Friday, May 01, 2009

Basic Dutch oven bread

I have since revisited the recipe for Dutch oven bread. I revised the mixing and kneading technique. The ingredient quantities haven't changed.

I started my bread last Saturday around 11:30 a.m. by dumping the flour and other dry ingredients into a large bowl. Since I advocate weighing the flour when baking, I find pre-weighing the dry ingredients at home saves me the trouble of dragging my scale to camp.

I weighted the flour into a large zipper-top bag at home. After adding the sugar, salt and instant yeast and closing the bag, a quick knead or two evenly distributed the dry ingredients among the flour.

The dough quickly came together in camp. It takes me about 250 strokes to completely knead the dough by hand in camp.

The dough starts to come together by the 80th stroke with a smooth surface. That's my signal to watch the amount of much flour I add to the dough.

As you approach 180 strokes, the dough will stiffen slightly. I usually do a window pain test around the 225th stroke to see how it's shaping up. Once I'm satisfied, I place the dough in a lightly oiled bowl or Dutch oven to ferment.

A word about charcoal briquettes and hot coals
Over the past couple years, I've slowly moved away from counting coals when cooking in Dutch ovens. I can't tell you how many coals I used to bake the bread.

Although I may be able to give the number of shovels I used, that won't help as we likely use differently-sized shovels. In the words of chuckwagon chef Kent Rollings, you must practice, practice, practice. In time, you'll learn to gauge heat by sight.

The recipe contains a reference to an approximate oven temperature. If you prefer to count charcoal briquettes, base the number of top and bottom coals on one of the popular temperature charts.

For bread, I know from experience (in temperate weather) that I need to set the Dutch oven over a light bed of coals and cover the lid with a good shovel or two of coals. Sorry, but there's little science here -- just good old cooking by touch and feel.

Instead, I light a pile of Lazzari mesquite charcoal and let it burn down to a bed of coals. The large chunks of mesquite, with many four- and five-inch diameter pieces in the bag, split and break into charcoal-sized coals as it burns. Once you have sufficient coals, transfer them to the Dutch oven with tongs or a small shovel.


I modified this recipe from American West Dutch Oven Cooking (Amazon link), published in 2000, by former world champion Dutch oven cooks Kent Mayberry and Brian Terry. It's a reliable recipe that uses a ratio of 3 parts flour to 2 parts water. That's the equivalent to 60 percent moisture (from water and egg whites) when the flour is figured as 100 percent.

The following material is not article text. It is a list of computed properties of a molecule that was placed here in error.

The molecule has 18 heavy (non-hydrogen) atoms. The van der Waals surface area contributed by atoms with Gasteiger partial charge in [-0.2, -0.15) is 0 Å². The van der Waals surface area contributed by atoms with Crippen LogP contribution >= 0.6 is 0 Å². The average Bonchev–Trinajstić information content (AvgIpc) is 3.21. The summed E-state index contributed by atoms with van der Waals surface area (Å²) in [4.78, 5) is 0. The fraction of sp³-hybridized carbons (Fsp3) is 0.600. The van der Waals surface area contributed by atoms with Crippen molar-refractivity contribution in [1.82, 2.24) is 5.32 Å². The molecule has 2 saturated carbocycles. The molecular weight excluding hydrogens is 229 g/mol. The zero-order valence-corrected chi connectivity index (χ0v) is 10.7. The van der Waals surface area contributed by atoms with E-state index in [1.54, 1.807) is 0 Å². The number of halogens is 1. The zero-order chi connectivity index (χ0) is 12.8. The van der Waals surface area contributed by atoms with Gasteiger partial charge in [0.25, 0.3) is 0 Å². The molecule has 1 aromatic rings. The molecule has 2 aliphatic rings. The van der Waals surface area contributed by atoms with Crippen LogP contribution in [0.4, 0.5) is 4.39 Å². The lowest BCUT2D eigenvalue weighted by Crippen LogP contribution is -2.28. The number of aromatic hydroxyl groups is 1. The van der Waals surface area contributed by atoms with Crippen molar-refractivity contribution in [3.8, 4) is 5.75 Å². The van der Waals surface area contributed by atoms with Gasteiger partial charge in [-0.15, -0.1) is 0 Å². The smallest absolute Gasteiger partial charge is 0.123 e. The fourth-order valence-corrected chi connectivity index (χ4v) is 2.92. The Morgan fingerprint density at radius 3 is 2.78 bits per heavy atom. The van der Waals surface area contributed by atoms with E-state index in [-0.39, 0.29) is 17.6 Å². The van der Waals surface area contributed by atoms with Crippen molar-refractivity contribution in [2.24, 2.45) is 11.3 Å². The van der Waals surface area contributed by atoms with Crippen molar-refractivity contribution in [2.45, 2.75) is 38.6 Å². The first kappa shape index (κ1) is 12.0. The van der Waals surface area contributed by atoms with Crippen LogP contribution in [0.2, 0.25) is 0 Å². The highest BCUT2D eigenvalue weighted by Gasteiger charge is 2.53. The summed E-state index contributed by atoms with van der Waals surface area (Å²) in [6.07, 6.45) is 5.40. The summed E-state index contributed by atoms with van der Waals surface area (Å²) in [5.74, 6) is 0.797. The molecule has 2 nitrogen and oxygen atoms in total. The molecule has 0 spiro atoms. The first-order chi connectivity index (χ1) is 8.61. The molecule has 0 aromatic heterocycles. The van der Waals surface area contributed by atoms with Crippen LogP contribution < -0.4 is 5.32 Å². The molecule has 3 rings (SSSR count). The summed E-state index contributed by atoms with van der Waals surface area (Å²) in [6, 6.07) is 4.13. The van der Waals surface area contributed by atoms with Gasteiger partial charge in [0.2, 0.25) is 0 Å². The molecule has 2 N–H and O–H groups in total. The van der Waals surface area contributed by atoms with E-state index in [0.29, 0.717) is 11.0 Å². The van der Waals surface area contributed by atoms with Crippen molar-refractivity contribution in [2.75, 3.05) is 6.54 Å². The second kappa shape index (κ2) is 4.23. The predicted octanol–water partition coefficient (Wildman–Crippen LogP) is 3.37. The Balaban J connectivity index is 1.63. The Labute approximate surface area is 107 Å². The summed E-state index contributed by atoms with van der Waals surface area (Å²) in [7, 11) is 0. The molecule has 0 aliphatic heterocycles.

Use this recipe as a foundation for most any flavor. On several occasions, I've worked an 8-ounce jar of pesto into the dough. The pesto gives the bread a nice green color and bright Italian flavor.

This recipe is written for the 14-inch deep Dutch oven, which will hold a 5-cup bread recipe (the measure of flour). Five cups of bread flour is approximately equivalent to 25 ounces. Cut the recipe in half for a 12-inch deep camp oven.

25 ounces bread flour
1/4 cup sugar
2 teaspoons table salt
4 teaspoons instant yeast
2 cups warm water
2 eggs

At home: Combine flour, sugar, salt and yeast in a large zipper-top bag. If measuring flour, use 5 cups.

In camp: Mix water and egg together and combine with yeast and half of the flour mixture in a large bowl. Beat with wooden spoon until smooth. Mix the rest of the flour until smooth.

Knead by hand on a floured work surface. I find that it takes about 250 strokes to properly knead the dough. Cover and let dough rise in a warm spot until double in size, about 60 minutes. Punch dough and knead until smooth. Form as desired.

Place in a greased 14-inch deep-style Dutch oven. Grease top with melted butter. Let rise 30 minutes or until double in size.

Bake with coals for approximately 400 degrees until browned. Remove bottom coals after 15 minutes and finish baking with top coals only. When done, remove coals and cool bread.


  1. Steve,
    What is a window pane test?

  2. Hi Ted:

    Use the widow pane test to determine if you've kneaded the dough long enough. Kneading about 5-10 minutes, then pinch off a small piece of dough and slowly stretch it like pizza dough.

    As you gently pull and rotate the dough, stretch it until a thin, translucent membrane forms. If it tears easily, continue kneading for a few more minutes and test again.